Forget the comparatively minor cash crunch that Robert L. Ehrlich Jr. faced as governor. Even the three-year budget debacle that began in 1991 under William Donald Schaefer has been eclipsed. Last week, it became official: The national recession is pulverizing the state budget like no other since the early 1980s, perhaps even longer.
Maryland tax revenue projections are so flat that no one is assuming a recovery in 2009 or even early 2010. In the near term, it means Gov. Martin O'Malley is going to have to trim another $400 million from a budget that was relatively lean and getting thinner all the time. Things look much worse for next year, with a nearly $1 billion projected deficit.
Mr. O'Malley has already chosen to furlough state employees - lost wages are better than lost jobs - and that should save $34 million.
But now he's going to have to start cannibalizing: dipping into programs with fund balances such as the pending medevac helicopter purchase, or perhaps the Intercounty Connector. Some of that money, but not all, can be replaced by postponing less-vital capital purchases (Maryland's version of legislative pork) and redirecting the money for eligible projects.
And that's the easy stuff. Little in government services can be spared. Mr. O'Malley's promise to leave alone Program Open Space is unlikely to hold up. How can it? At some point, it's going to seem ridiculous to invest in land conservation when vital education and health care programs are at risk.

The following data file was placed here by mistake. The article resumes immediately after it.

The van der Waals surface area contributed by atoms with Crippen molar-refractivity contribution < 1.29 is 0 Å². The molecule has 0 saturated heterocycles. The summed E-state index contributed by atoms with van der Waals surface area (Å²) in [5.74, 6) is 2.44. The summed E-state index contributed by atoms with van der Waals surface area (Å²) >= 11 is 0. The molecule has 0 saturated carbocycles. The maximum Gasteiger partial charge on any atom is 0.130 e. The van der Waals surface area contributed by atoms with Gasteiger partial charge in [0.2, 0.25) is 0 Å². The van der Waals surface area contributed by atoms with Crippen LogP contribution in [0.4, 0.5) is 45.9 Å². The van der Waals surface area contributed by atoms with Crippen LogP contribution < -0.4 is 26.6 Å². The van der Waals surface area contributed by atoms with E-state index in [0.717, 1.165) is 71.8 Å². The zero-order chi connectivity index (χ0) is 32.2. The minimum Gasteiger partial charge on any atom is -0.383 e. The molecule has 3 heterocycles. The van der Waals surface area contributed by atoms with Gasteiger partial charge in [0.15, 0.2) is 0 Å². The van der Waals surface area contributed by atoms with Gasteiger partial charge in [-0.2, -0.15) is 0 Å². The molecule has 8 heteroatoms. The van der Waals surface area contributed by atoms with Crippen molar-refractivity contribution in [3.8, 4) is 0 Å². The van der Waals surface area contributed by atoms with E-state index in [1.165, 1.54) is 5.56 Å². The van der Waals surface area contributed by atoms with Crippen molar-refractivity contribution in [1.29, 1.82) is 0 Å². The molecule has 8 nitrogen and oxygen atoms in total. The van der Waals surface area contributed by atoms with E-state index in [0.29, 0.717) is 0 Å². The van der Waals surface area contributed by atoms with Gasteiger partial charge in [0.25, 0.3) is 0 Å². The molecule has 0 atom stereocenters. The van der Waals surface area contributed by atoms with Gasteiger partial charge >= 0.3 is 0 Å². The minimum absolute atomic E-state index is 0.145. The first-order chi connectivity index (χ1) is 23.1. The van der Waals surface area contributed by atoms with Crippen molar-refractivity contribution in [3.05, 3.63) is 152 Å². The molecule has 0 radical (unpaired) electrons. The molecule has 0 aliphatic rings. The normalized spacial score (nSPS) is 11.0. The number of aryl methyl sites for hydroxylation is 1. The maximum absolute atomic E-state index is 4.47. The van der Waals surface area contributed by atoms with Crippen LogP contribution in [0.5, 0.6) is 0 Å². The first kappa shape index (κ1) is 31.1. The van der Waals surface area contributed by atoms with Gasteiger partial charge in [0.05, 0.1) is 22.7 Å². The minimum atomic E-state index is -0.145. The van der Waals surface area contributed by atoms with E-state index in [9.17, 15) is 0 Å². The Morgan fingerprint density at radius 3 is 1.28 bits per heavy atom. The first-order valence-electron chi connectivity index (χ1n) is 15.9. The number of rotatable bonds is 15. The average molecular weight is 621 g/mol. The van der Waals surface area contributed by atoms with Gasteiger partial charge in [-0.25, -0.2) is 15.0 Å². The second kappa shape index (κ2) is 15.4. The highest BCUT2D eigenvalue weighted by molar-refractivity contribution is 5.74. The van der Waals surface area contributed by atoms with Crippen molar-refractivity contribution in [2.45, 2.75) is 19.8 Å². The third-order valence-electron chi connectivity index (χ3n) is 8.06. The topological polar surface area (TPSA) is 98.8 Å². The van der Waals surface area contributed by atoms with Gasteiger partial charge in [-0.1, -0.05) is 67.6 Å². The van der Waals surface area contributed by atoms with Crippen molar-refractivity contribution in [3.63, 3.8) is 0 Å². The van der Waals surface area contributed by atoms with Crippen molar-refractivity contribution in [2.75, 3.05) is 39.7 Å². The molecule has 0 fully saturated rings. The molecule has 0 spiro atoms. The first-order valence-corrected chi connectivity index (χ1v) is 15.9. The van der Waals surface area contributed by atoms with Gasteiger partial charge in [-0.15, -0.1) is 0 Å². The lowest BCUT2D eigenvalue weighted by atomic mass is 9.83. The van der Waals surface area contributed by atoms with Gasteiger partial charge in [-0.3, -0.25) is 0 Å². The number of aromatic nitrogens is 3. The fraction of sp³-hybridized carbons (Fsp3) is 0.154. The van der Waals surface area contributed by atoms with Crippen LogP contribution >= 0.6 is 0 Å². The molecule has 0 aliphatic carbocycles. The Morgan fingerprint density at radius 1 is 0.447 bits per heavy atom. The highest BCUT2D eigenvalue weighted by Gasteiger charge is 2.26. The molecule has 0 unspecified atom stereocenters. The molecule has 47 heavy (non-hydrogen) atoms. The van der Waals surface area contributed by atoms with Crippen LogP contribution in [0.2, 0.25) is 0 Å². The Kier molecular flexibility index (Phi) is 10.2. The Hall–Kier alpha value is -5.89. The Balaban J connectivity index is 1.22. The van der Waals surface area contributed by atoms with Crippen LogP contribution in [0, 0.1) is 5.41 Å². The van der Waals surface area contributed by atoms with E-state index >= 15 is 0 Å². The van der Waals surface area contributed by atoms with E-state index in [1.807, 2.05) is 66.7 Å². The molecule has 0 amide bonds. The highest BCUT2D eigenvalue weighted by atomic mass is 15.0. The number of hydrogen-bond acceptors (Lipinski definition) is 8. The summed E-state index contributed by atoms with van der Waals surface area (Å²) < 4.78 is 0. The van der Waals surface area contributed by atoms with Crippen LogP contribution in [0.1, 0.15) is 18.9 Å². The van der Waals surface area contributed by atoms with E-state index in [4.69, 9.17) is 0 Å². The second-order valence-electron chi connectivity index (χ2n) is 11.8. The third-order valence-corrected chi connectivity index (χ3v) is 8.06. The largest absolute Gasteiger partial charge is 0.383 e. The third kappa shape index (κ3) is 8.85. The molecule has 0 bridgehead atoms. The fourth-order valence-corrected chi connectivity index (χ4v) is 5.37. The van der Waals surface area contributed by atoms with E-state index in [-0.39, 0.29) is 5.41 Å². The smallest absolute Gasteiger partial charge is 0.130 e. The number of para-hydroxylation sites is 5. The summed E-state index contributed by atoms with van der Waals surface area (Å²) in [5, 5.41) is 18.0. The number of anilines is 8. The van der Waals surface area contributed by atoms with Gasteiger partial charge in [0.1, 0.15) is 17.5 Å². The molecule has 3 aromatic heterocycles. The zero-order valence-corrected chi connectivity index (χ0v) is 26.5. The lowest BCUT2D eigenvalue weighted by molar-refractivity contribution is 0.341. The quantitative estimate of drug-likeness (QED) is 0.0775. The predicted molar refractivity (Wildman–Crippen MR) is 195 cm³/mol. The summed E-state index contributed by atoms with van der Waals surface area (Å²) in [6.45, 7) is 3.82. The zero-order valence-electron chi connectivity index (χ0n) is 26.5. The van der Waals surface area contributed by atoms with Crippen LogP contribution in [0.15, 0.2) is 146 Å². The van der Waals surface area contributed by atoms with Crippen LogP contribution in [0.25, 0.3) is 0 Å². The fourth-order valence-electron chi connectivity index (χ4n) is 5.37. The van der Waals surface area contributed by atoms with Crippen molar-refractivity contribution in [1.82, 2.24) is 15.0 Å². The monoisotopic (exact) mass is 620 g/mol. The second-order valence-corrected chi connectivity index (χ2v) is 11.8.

Make no mistake, level funding for schools is probably the best Mr. O'Malley is going to provide for Maryland students. Education represents too large a portion of the state budget for it to be untouched. Same with aid to local government, a move that's likely going to a have ripple effect on city and county spending plans.
The governor and state legislators are keeping their fingers crossed that President-elect Barack Obama and the next Congress will bail them out. Spending billions of dollars on roads and schools may create jobs but it won't materialize into ready cash - although some direct aid to states appears possible.
Even tapping the state's Rainy Day Fund, the $800 million set aside for emergencies, seems unwise - at least in the near term. With the downturn expected to continue, the governor's too likely to need that money over the next two years.
Mr. O'Malley may have addressed the state's chronic budget problem (chiefly the failure to finance the $1.6 billion Thornton education spending plan years ago), but now he's got a much more acute one. Is it any consolation that most of the nation's governors have it worse? Probably not. In Annapolis, there's more than enough budget misery to go around.